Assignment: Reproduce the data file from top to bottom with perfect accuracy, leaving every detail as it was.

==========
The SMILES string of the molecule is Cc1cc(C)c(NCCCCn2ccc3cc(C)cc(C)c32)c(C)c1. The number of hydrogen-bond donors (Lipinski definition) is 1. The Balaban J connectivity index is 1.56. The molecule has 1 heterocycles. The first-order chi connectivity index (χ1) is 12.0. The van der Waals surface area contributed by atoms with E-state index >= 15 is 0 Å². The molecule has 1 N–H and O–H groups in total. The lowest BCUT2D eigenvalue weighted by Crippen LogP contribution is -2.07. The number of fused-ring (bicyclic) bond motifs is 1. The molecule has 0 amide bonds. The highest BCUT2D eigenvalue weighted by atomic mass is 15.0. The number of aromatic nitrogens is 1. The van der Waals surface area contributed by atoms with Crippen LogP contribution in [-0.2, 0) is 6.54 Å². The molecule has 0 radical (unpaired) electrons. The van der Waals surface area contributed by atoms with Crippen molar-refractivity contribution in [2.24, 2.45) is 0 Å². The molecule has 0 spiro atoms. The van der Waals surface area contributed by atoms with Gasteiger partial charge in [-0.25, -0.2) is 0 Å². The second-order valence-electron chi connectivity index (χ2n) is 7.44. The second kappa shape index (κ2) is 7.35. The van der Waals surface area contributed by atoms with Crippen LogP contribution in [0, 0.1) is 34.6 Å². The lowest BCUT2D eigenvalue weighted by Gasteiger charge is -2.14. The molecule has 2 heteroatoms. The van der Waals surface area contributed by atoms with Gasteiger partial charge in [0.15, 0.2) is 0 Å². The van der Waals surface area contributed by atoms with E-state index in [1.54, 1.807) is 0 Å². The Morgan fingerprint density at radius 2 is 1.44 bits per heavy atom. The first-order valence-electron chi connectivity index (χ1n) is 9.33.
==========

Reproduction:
The SMILES string of the molecule is Cc1cc(C)c(NCCCCn2ccc3cc(C)cc(C)c32)c(C)c1. The number of hydrogen-bond donors (Lipinski definition) is 1. The Balaban J connectivity index is 1.56. The molecule has 1 heterocycles. The first-order chi connectivity index (χ1) is 12.0. The van der Waals surface area contributed by atoms with E-state index >= 15 is 0 Å². The molecule has 1 N–H and O–H groups in total. The lowest BCUT2D eigenvalue weighted by Crippen LogP contribution is -2.07. The number of fused-ring (bicyclic) bond motifs is 1. The molecule has 0 amide bonds. The highest BCUT2D eigenvalue weighted by atomic mass is 15.0. The number of aromatic nitrogens is 1. The van der Waals surface area contributed by atoms with Crippen LogP contribution in [-0.2, 0) is 6.54 Å². The molecule has 0 radical (unpaired) electrons. The van der Waals surface area contributed by atoms with Crippen molar-refractivity contribution in [2.24, 2.45) is 0 Å². The molecule has 0 spiro atoms. The van der Waals surface area contributed by atoms with Gasteiger partial charge in [-0.25, -0.2) is 0 Å². The second-order valence-electron chi connectivity index (χ2n) is 7.44. The second kappa shape index (κ2) is 7.35. The van der Waals surface area contributed by atoms with Crippen LogP contribution in [0, 0.1) is 34.6 Å². The lowest BCUT2D eigenvalue weighted by Gasteiger charge is -2.14. The molecule has 2 heteroatoms. The van der Waals surface area contributed by atoms with Gasteiger partial charge in [0.15, 0.2) is 0 Å². The van der Waals surface area contributed by atoms with E-state index in [1.54, 1.807) is 0 Å². The Morgan fingerprint density at radius 2 is 1.44 bits per heavy atom. The first-order valence-electron chi connectivity index (χ1n) is 9.33.